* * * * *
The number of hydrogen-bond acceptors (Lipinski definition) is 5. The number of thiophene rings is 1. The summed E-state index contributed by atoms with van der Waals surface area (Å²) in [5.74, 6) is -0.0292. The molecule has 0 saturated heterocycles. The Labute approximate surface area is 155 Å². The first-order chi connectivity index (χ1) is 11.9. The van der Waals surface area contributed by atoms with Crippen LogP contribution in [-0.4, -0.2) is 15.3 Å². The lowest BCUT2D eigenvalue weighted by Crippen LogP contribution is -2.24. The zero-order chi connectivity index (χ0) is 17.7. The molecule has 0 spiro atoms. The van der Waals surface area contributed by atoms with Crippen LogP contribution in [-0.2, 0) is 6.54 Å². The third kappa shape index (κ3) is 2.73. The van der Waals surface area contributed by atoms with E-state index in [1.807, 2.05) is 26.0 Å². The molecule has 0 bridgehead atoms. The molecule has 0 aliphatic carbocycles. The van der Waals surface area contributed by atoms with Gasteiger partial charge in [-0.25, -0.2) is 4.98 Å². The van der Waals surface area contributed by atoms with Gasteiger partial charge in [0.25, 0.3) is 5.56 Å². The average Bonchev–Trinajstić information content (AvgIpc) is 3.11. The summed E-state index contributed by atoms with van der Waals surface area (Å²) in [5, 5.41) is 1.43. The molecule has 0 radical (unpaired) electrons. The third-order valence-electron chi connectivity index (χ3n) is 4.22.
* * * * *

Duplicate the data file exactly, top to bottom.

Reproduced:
The number of hydrogen-bond acceptors (Lipinski definition) is 5. The number of thiophene rings is 1. The summed E-state index contributed by atoms with van der Waals surface area (Å²) in [5.74, 6) is -0.0292. The molecule has 0 saturated heterocycles. The Labute approximate surface area is 155 Å². The first-order chi connectivity index (χ1) is 11.9. The van der Waals surface area contributed by atoms with Crippen LogP contribution in [-0.4, -0.2) is 15.3 Å². The lowest BCUT2D eigenvalue weighted by Crippen LogP contribution is -2.24. The zero-order chi connectivity index (χ0) is 17.7. The molecule has 0 spiro atoms. The van der Waals surface area contributed by atoms with Crippen LogP contribution in [-0.2, 0) is 6.54 Å². The third kappa shape index (κ3) is 2.73. The van der Waals surface area contributed by atoms with E-state index in [1.807, 2.05) is 26.0 Å². The molecule has 0 bridgehead atoms. The molecule has 0 aliphatic carbocycles. The van der Waals surface area contributed by atoms with Gasteiger partial charge in [-0.25, -0.2) is 4.98 Å². The van der Waals surface area contributed by atoms with Gasteiger partial charge in [0.25, 0.3) is 5.56 Å². The average Bonchev–Trinajstić information content (AvgIpc) is 3.11. The summed E-state index contributed by atoms with van der Waals surface area (Å²) in [5, 5.41) is 1.43. The molecule has 0 radical (unpaired) electrons. The third-order valence-electron chi connectivity index (χ3n) is 4.22.